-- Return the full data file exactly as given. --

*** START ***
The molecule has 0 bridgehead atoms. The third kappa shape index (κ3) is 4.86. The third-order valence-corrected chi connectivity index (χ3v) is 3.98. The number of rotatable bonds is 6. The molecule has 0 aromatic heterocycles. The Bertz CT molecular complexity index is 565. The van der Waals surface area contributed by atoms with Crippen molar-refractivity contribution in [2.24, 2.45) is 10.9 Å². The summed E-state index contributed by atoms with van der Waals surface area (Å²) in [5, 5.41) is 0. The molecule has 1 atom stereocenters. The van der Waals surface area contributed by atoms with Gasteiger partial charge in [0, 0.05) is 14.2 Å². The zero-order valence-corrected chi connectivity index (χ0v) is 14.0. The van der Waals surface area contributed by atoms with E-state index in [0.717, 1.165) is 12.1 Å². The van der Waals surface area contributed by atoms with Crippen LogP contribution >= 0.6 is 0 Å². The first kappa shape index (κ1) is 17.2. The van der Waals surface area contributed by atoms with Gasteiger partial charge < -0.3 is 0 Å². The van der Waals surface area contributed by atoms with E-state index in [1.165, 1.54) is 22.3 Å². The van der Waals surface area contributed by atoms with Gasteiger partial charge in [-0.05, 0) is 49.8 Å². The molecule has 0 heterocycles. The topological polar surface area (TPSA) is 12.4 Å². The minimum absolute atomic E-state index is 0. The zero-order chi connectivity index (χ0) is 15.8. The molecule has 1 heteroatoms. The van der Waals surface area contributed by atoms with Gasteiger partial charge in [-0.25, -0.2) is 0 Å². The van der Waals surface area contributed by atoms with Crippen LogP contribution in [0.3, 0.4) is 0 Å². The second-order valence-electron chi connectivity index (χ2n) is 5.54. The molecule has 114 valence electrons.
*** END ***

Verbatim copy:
The molecule has 0 bridgehead atoms. The third kappa shape index (κ3) is 4.86. The third-order valence-corrected chi connectivity index (χ3v) is 3.98. The number of rotatable bonds is 6. The molecule has 0 aromatic heterocycles. The Bertz CT molecular complexity index is 565. The van der Waals surface area contributed by atoms with Crippen molar-refractivity contribution in [2.24, 2.45) is 10.9 Å². The summed E-state index contributed by atoms with van der Waals surface area (Å²) in [5, 5.41) is 0. The molecule has 1 atom stereocenters. The van der Waals surface area contributed by atoms with Gasteiger partial charge in [0, 0.05) is 14.2 Å². The zero-order valence-corrected chi connectivity index (χ0v) is 14.0. The van der Waals surface area contributed by atoms with E-state index in [0.717, 1.165) is 12.1 Å². The van der Waals surface area contributed by atoms with Crippen LogP contribution >= 0.6 is 0 Å². The first kappa shape index (κ1) is 17.2. The van der Waals surface area contributed by atoms with Gasteiger partial charge < -0.3 is 0 Å². The van der Waals surface area contributed by atoms with E-state index in [1.165, 1.54) is 22.3 Å². The van der Waals surface area contributed by atoms with Gasteiger partial charge in [-0.05, 0) is 49.8 Å². The molecule has 0 heterocycles. The topological polar surface area (TPSA) is 12.4 Å². The minimum absolute atomic E-state index is 0. The zero-order chi connectivity index (χ0) is 15.8. The molecule has 1 heteroatoms. The van der Waals surface area contributed by atoms with Gasteiger partial charge in [-0.25, -0.2) is 0 Å². The van der Waals surface area contributed by atoms with Crippen LogP contribution in [0.3, 0.4) is 0 Å². The second-order valence-electron chi connectivity index (χ2n) is 5.54. The molecule has 114 valence electrons.